China Beat Archive



Date of this Version


Document Type



January 28, 2008 in The China Beat


Copyright January 28, 2008. Used by permission.


One of the thorniest problems facing fledgling democracies involves how to cope with memories of their former dictators. Attempts to assess this aspect of a country’s history are especially problematic due to the fact that the trauma many citizens have suffered is tempered by the lingering impact of indoctrination and hero worship (consider the debates over Suharto’s rule now that he has just passed away). Add to this mixture of emotions the spices of identity formation and electoral politics and its volatility can increase exponentially.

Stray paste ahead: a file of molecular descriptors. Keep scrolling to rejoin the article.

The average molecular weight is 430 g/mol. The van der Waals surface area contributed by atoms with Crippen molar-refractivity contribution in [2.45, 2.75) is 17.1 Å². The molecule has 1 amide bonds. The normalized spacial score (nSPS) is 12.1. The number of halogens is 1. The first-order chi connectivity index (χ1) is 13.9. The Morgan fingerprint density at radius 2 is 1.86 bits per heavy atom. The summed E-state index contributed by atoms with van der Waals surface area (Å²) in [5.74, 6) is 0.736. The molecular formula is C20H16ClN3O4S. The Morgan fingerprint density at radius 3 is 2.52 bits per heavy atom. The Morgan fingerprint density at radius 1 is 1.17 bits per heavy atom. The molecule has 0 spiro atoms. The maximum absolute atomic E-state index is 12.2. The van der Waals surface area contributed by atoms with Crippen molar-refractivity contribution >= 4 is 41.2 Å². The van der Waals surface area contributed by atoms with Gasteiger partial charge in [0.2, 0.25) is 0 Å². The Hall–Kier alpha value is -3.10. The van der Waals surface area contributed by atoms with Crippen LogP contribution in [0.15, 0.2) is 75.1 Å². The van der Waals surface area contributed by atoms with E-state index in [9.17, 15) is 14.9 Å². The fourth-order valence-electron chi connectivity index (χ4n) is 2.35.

For the past year, Taiwan has been in the throes of grappling with the legacy of former ROC President Chiang Kai-shek (1887-1975). One aspect has involved a “rectification of names” (zhengming 正名) campaign (for example, renaming CKS International Airport as Taiwan Taoyuan International Airport), which also includes affixing the word “Taiwan” to as many state organizations as possible (a case in point being Taiwan Post). At the same time, government officials and scholars have been striving to achieve some degree of transitional justice (zhuanxing zhengyi 轉型正義) by holding Chiang and other former ROC leaders accountable for human rights abuses, especially the death and imprisonment of thousands of Taiwanese during the 228 Incident of 1947.